I want to tell you about the most improbable machine in all of human history, a machine so brilliant that it has no moving parts. In fact, it works because it has no moving parts. Next to this invention, the invention of the wheel looks like the Rube-Goldberg construction of a simpleton. And if you didn't know the history of this machine, you would have said that it could never have been invented, that it must have required a genius to have even conceived of the need for such an invention. But that is only because this brilliant machine was not invented to do what it does. The inventors were trying to solve an entirely different problem. And their solution to that other problem did not really work very well. See, before this improbable machine could be invented, first people had to invent an almost equally improbable thing - beer.
Now, beer was not invented by people trying to get drunk. That was just a happy side effect. They were trying to make bread. But when they screwed up their dough, they got fremination, which ruins the bread, but produces beer. So, put yourself in the position of a Sumerian alcoholic, hanging around a Babyolonian bakery, waiting for the workers to throw out their mistakes. When they do you are presented with a mildly alcoholic stew,  filled with floating chunks of dough, stalks and stems and seeds and smelling like mold. In wine circles this is called the bouquet. So, how do you get the mind numbing neuron killing elixir into your body without jamming a soggy chunk of dough over your wind pipe and catching the express ferry over the river Styxx? You need a machine which will allow you to filter out the chunks and still deliver the booze to your throat.
And right in front of your face, floating in the jug with the booze, is the solution - stems. Stems are Mother Nature's way of carrying water from the roots of a plant to the leaves and seeds, by tapping into the tendency of a water molecule to attract an adjacent water molecule – called capillary action.. This is how paper towels work, but it is an unacceptably slow method of delivering fluid to a thirsty person's throat. To do it faster you need a partial vacuum. So a straw is not just a hollow stem, it is a hollow stem in which the air pressure is lower at the higher end than at the lower end. When you suck in, the fluid is drawn to the low pressure in your mouth, and rises in the stem. In fact the oldest image we have of people drinking beer (above) shows Sumerian guzzlers sucking on straws almost 7, 500 years ago. Hidden in this carving is the corporate structure of Budweiser and Coco-Cola. Seriously, this stone carving is like finding a note written by an ancient ceolacanth that reads, “Today, I grew a lung.”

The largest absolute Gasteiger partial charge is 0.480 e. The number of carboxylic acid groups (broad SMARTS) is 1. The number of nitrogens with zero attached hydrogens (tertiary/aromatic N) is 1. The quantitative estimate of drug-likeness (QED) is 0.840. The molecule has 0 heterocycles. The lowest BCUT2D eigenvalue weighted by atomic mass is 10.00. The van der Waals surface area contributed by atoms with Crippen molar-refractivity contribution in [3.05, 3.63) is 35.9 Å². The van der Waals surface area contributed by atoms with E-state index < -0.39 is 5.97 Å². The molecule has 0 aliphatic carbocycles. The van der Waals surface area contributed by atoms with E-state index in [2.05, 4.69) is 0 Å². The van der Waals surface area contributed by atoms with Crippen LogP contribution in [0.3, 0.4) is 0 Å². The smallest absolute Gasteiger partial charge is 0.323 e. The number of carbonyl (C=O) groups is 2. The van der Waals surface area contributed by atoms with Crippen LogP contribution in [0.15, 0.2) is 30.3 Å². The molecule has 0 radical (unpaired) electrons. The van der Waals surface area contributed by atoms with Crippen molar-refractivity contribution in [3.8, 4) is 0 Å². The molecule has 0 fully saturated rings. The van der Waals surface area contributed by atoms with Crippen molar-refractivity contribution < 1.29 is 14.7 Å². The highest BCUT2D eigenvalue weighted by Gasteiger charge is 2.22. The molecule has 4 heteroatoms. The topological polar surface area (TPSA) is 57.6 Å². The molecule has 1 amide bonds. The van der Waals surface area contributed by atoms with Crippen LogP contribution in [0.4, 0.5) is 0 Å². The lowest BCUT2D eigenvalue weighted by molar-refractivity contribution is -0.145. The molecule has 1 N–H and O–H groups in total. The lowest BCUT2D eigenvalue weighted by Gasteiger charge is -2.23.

But while a straw will prevent dough from blocking your esophagus, you now have the problem of the dough blocking the straw. This is why brewers did not start making real dough from their beer until the got the dough out of their beer .And once you no longer needed a straw to drink beer, you really no longer needed straws. So the development of straws languished, an alcoholic afterthought, a mere garnish to the twin sciences of marketing and fluid dynamics until the re-invention of drinking for fun.
Over the intervening thousands of years the only straws were actual straw, made out of grass stems, in America, usually rye grass. The drawbacks were obvious – first, whatever you drank through the straw now tasted like rye grass and second, the only universally fun drink, alcohol, had a tendency to do to the cell structure of the straw what it does to the cell structure of your brain. You dare not dally over your mint julep least your straw decompose in mid-suck. And that problem was not solved until the 1880's, when  Mr. Marvin Chester Stone, of Washington, D.C. was about to get shafted in a business deal.